Dorm FridgeLet’s start with something that nearly all of you, if you are old enough to drink anything that this blog writes about, have seen and probably owned: The basic Dorm Fridge. You may even still have one of these little ubiquitous beauties tucked away somewhere. I have one. It lives in our garage where it keeps a ready supply of VitaminWater for me to grab on the way to tennis matches, as well as providing temporary overflow storage when we have a big party. It is about twenty years old and still chugs gamely along.
You can buy one like thisfor about $250 or even less.
Pros:

  • Freezer. You can make and keep ice in it. Some models may be large enough to keep your Stoli syrupy cold.
  • Provides both vertical and horizontal storage. You will be putting lots of different stuff in your cold box, and it will come in all shapes and sizes.
  • Undercounter size. Whether you build it in or leave it free-standing, counter height give you lots of options for design.
  • Low cost. Depending on your budget, stop here.

Cons:

  • Freezer. This little thing will for most people be worse than not having one. It doesn’t let you store nearly enough ice to be useful for any but a single round of drinks, and not even that if you are popular, or plan on being. If you do put a bottle in there, you will likely lose what ice capacity you have. Meanwhile, the freezer unit will take up a lot of space in the thing, and you can’t store anything right up against it or it will freeze.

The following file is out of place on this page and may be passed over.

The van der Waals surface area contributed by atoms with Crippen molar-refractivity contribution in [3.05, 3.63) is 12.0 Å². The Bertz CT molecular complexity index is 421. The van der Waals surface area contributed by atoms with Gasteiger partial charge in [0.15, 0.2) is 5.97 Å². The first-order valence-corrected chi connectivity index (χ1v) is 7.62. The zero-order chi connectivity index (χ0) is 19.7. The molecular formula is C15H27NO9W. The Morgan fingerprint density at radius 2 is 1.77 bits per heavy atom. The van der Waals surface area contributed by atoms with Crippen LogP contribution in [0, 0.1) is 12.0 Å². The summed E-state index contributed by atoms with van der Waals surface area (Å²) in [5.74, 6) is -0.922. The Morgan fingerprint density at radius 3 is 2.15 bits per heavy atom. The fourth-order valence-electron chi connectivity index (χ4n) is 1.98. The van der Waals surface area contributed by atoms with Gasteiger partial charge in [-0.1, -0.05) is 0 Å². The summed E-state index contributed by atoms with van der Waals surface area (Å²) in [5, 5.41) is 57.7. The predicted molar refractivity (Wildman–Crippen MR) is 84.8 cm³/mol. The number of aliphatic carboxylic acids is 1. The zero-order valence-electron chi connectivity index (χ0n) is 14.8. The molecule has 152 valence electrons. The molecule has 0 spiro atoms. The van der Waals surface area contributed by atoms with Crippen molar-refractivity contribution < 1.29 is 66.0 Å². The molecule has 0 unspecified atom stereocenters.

• Noise. These models are built cheap, and don’t spend a lot of money and effort on being silent.
  • Shelves will almost certainly not be adjustable. What you have is what you get. You can’t move things as your needs change. Also, these are designed for college kids or very small apartment dwellers. Your storage needs will be very different. The internal layout is an inevitable compromise of storage needs, and like any law coming out of Congress, it will look fine until you put it into action.

The last pro and the last con pretty much sum up this option. It is an economical compromise. You can probably afford it, but if you can afford one of the options below, you’ll most likely be happier. If you can’t afford this, you are not likely to be happy with whatever Basement Bar you put together.

So how about a full sized refrigerator? These come in a variety of sizes, from petit apartment size, to big honking built-ins. You definitely have one of these in your kitchen, in some form. Let’s look at these.